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Quantifying enfranchisement

Principal Investigator: Myles Lavan

This project aims both to solve a long-standing problem in the history of the Roman empire and to model a new approach to quantification in ancient history. The initial work was supported by a Research Fellowship from the Leverhulme Trust in 2014-2015.

The problem

Rome's unusual generosity with its citizenship is often cited as a key factor in its success as an imperial power. The incorporation of outsiders figures prominently in the mythical histories that Romans wrote of their own early history, such as the famous story of ‘Romulus’ asylum’ on the Capitoline hill. The first new citizens were freed slaves (where other cities relegated ex-slaves to the status of resident aliens, the Romans made them citizens) and Italians, as the Romans enfranchised immigrants and annexed some conquered territory. But Roman citizens remained a minority of the Italian population up to the first century BCE, when a war between the Romans and their Italian allies – the so-called ‘Social War’ – convinced the Romans to extend citizenship to all Italy south of the Po. The next step was the enfranchisement of the provinces. Increasing numbers of provincials became Roman citizens by serving in the Roman army, holding magistracies in their own communities or by a special imperial grant to themselves, their family or their city. This process reached in its culmination in 212 CE when the otherwise infamous emperor Caracalla granted citizenship to all free inhabitants of the empire. 

The problem is that we still have a very poor sense of the scale of enfranchisement before Caracalla’s grant. Research to date has focussed on identifying Roman and non-Roman names in inscriptions from the provinces. That is a useful way of getting some sense of local differences in the level of enfranchisement, but it has failed to produce a conclusive picture of the overall situation. Some scholars think citizenship was widespread by 212; others think it remained relatively rare; no one will commit to even an approximate percentage. The majority seem to think the level of enfranchisement is unknowable given the current evidence base and have resigned themselves to writing the social and political history of the empire without a firm understanding of this important process.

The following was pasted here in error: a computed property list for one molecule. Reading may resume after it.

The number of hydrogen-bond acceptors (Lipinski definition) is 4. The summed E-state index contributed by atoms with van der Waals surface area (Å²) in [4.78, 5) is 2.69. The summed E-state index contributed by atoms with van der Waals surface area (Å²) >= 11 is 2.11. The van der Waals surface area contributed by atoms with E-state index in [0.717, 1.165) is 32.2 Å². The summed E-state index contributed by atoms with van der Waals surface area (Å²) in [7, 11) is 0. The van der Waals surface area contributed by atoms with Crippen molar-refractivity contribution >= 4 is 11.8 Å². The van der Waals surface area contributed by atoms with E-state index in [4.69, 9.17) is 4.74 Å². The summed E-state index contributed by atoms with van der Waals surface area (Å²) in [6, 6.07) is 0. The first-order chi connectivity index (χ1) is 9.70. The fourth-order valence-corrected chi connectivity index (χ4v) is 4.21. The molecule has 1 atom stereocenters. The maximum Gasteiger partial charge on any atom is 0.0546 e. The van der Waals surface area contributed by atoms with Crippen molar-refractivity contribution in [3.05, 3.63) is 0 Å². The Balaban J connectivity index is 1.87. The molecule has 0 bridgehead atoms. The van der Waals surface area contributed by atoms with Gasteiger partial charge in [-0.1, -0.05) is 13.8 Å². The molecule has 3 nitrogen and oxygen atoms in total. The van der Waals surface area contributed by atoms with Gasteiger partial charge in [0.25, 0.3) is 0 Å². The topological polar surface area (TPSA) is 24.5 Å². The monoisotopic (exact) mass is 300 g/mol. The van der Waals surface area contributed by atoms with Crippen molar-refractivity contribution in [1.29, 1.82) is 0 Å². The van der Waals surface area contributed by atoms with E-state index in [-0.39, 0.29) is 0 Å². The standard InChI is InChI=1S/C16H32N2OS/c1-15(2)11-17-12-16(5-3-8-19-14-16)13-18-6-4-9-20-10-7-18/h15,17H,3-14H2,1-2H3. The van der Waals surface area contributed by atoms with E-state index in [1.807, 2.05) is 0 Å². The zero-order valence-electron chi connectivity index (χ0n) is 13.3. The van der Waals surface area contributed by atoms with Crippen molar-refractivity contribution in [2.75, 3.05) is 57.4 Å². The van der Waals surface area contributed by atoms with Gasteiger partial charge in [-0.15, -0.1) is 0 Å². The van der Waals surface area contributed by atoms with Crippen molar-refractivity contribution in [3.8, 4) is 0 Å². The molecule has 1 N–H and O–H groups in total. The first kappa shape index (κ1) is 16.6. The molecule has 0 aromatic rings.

This project aims to break the deadlock by taking a new approach. It starts from the fact that we know the mechanisms by which enfranchisement worked, such as service in the Roman army. For each mechanism, we can identify the key parameters that will have governed the rate of enfranchisement. In the case of the army, for example, these include the size of the army, the average length of service and survival rates. It is then a relatively straightforward matter to build a mathematical model that will calculate the progress of enfranchisement based on any given set of values for those key parameters. The challenge is how to deal with the fact that many of the parameters are themselves highly uncertain. The sheer number of uncertain variables involved in calculating the overall level of enfranchisement might seem to doom the analysis.

My solution borrows a technique from other fields with more sophisticated methodologies for managing uncertainty. Traditional modelling techniques in ancient history are deterministic, i.e. they produce a single ‘best estimate’ for the unknown quantity based on inputted most likely values for all the component parameters. More sophisticated approaches to uncertainty rely on stochastic models which allow all the parameters to vary simultaneously. Both inputs and outputs are expressed as probability distributions rather than discrete values. This makes it possible to estimate the likelihood of all possible outcomes based on what we know about the key parameters driving the spread of citizenship.

Results and publications

Lavan, M. (2016), ‘The spread of Roman citizenship, 14-212 CE: Quantification in the face of high uncertainty’, Past & Present 230: 3-46. [Full text]

This article presents the methodology and the preliminary results, which suggest that we already know enough about the mechanisms of enfranchisement and the demography of the empire to rule out much of the possibility space. It argues that it is extremely unlikely that more than a third of the free population of the provinces had Roman citizenship in 212.  The article also discusses the implications for our understanding of the potential impact of Caracalla’s grant, whose effects were probably much more extensive than many scholars have thought. 

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Portrait of the emperor Caracalla from a statue reworked as a bust; picture derived from original by Marie-Lan Nguyen (2011, Wikimedia Commons)
Caracalla (photo: M.-L. Nguyen 2011)

Quantifying enfranchisement project chart
Estimating the likelihood of different outcomes for the level of enfranchisement by simulating thousands of possible scenarios

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